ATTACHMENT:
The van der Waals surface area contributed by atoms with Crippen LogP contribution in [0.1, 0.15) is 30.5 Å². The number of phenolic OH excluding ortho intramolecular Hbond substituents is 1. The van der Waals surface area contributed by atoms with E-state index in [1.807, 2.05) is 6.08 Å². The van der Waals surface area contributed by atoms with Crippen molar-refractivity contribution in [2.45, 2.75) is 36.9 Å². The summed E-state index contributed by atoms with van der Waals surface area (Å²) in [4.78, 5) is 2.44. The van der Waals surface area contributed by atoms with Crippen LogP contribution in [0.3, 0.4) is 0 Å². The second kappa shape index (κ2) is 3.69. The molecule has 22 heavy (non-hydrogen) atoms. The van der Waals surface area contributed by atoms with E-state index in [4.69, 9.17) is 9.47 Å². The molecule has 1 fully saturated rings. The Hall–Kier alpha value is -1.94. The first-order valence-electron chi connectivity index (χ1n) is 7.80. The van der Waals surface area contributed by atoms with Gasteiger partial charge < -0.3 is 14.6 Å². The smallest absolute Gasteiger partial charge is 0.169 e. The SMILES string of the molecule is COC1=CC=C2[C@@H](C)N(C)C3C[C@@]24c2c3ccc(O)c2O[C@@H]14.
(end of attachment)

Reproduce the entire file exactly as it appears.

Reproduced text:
The van der Waals surface area contributed by atoms with Crippen LogP contribution in [0.1, 0.15) is 30.5 Å². The number of phenolic OH excluding ortho intramolecular Hbond substituents is 1. The van der Waals surface area contributed by atoms with E-state index in [1.807, 2.05) is 6.08 Å². The van der Waals surface area contributed by atoms with Crippen molar-refractivity contribution in [2.45, 2.75) is 36.9 Å². The summed E-state index contributed by atoms with van der Waals surface area (Å²) in [4.78, 5) is 2.44. The van der Waals surface area contributed by atoms with Crippen LogP contribution in [0.3, 0.4) is 0 Å². The second kappa shape index (κ2) is 3.69. The molecule has 22 heavy (non-hydrogen) atoms. The van der Waals surface area contributed by atoms with E-state index in [4.69, 9.17) is 9.47 Å². The molecule has 1 fully saturated rings. The Hall–Kier alpha value is -1.94. The first-order valence-electron chi connectivity index (χ1n) is 7.80. The van der Waals surface area contributed by atoms with Gasteiger partial charge < -0.3 is 14.6 Å². The smallest absolute Gasteiger partial charge is 0.169 e. The SMILES string of the molecule is COC1=CC=C2[C@@H](C)N(C)C3C[C@@]24c2c3ccc(O)c2O[C@@H]14.